The murder of Jo Cox has shocked the entire political class. The referendum campaign has ground to a halt amidst an outpouring of grief among parliamentarians, media and public not seen since the death of Labour Leader John Smith in 1994. The campaign will be in stasis at least until Monday when Parliament is recalled to pay tribute to the popular Labour MP but is in any case unlikely to hit its stride again in the short time to the vote on Thursday.
Voters will be reaching their final decisions in a much quieter, more sombre atmosphere than anyone could have anticipated.
The bookies indicate that Remain is still on course to win the referendum but recent polling has caused many to think again. We noted in last week’s Lexcomm that there were signs of Leave gaining momentum in the campaign and the last week has seen the Brexiteers score six polling leads, compared to Remain’s four. Of most concern for Remain is the three phone polls which have given Leave fairly sizeable leads.
Commentators are undecided on the significance, preferring to see whether Leave can sustain this trend over the weekend and into the start of next week. The debate hinges on whether Leave can draw any comfort, considering that most experts suggest a lead greater than four points is required as past referenda has traditionally seen a last minute swing to the status quo. The surge in support for Leave has, however, cast doubt on whether the status quo argument will hold true when Remain is currently on the back foot. As Peter Keller argues on his blog yesterday: ‘I stand by the basic judgement that late deciders will prefer safety to risk. However, I am no longer sure that this will benefit “remain”. In the past fortnight the Vote Leave campaign has successfully raised the saliency of immigration, while the Stronger in Europe campaign has so far failed to keep the economic risks of Brexit at the forefront of voters’ minds.’
There is an argument that the recent Leave poll leads could benefit Remain in the last week. The very real possibility of Brexit could well motivate potential remain voters to get to the polling station which is important at this point in the campaign as both sides do their best to get out the vote.
Based on the polling evidence it is too close to call and it might be better to follow the bookies where Ladbrokes give Remain a 66 per cent chance of success, compared to 34 per cent for Leave. There is no question that the bookies have seen increased voting for Leave, but the problem here is that the markets are heavily influenced by media coverage of individual polls. Leave’s odds have certainly shortened indicating that the contest is very real indeed. It will be fascinating to see what the polls say next week.’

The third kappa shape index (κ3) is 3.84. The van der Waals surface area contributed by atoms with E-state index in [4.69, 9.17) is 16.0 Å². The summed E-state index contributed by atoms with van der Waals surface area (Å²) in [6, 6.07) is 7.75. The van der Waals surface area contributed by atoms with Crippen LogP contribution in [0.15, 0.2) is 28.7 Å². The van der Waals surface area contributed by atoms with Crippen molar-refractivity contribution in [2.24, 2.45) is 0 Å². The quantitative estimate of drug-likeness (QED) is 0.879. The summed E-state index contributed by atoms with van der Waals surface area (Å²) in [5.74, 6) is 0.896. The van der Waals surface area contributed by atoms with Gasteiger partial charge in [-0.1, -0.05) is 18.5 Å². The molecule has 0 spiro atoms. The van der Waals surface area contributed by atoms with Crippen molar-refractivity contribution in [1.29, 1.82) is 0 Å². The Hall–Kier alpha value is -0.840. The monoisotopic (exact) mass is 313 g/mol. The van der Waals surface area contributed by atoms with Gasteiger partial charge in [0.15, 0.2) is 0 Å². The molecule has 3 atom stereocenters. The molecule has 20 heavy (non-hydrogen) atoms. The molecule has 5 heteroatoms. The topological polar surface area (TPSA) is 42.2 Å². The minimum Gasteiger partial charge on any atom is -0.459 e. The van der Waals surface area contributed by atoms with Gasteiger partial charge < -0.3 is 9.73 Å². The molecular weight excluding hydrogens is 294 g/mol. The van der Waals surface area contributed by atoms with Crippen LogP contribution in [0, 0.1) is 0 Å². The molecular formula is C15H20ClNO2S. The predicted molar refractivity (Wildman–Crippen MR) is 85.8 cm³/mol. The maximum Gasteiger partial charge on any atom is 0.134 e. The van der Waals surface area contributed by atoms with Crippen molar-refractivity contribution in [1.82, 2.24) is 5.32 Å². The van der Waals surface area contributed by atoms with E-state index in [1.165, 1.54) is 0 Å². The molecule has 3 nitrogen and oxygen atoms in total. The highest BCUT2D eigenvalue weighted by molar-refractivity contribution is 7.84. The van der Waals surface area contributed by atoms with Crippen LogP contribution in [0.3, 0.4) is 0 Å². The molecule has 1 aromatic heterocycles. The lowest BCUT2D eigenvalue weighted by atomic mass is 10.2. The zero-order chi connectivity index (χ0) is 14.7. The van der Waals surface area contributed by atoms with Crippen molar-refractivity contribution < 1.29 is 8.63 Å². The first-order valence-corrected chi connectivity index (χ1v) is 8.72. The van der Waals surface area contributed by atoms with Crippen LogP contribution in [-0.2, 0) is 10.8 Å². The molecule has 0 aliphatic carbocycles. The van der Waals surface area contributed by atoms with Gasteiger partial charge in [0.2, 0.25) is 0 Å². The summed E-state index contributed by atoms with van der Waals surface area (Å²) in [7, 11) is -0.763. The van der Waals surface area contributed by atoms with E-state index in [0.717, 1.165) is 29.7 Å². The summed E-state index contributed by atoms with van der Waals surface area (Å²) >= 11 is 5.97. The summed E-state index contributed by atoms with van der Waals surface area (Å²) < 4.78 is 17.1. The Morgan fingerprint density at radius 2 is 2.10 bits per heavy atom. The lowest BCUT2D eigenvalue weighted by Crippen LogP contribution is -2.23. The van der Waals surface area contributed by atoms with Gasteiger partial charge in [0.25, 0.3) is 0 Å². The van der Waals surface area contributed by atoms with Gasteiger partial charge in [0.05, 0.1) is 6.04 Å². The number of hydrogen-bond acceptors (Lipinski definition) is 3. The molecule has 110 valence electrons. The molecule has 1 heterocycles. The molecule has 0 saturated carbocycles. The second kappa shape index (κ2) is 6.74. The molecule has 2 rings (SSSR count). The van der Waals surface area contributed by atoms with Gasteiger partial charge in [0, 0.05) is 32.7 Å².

The week in review
Monday: Former Prime Minister Gordon Brown published a document outlining six potential reforms to the EU and told Labour voters they have the ‘most to gain’ from the UK remaining in the EU. Two ICM polls for the Guardian gave Brexit a six-point lead in both phone and online surveys, with 53% for Leave and 47% for Remain.
Tuesday: Leading Labour figures warned about the impact of Brexit on public finances, with Jeremy Corbyn and the entire shadow cabinet joining with the leaders of 11 trade unions to warn about the damage to public services. A poll for the Times found 54% for Leave against 46% for Remain while the Sun declared it was backing a vote to Leave.
Wednesday: George Osborne joined forces with his predecessor Alastair Darling to warn about the spending cuts which would be required after a Leave vote, presenting a ‘Brexit Budget’, which caused 65 Conservative MPs to sign a letter saying they would refuse to back such a budget. Vote Leave unveiled six potential Parliamentary Bills to provide a ‘framework for taking back control and establishing a new UK-EU deal’ focusing on increased NHS spending and immigration control. Attention focused on the Thames though, as Nigel Farage led a flotilla of boats to call for a Leave vote, with rival Remain boats – led by Bob Geldof – retaliating.
Thursday: Campaigning was suspended when it was announced that Labour MP Jo Cox had been killed in her Batley & Spen constituency, with a planned rally by David Cameron at Gibraltar cancelled.
Friday: The campaign remained suspended, with Britain Stronger in Europe confirming it would not resume campaigning until Sunday, while Labour said it would suspend its national campaign until Monday.
By Lexington Communications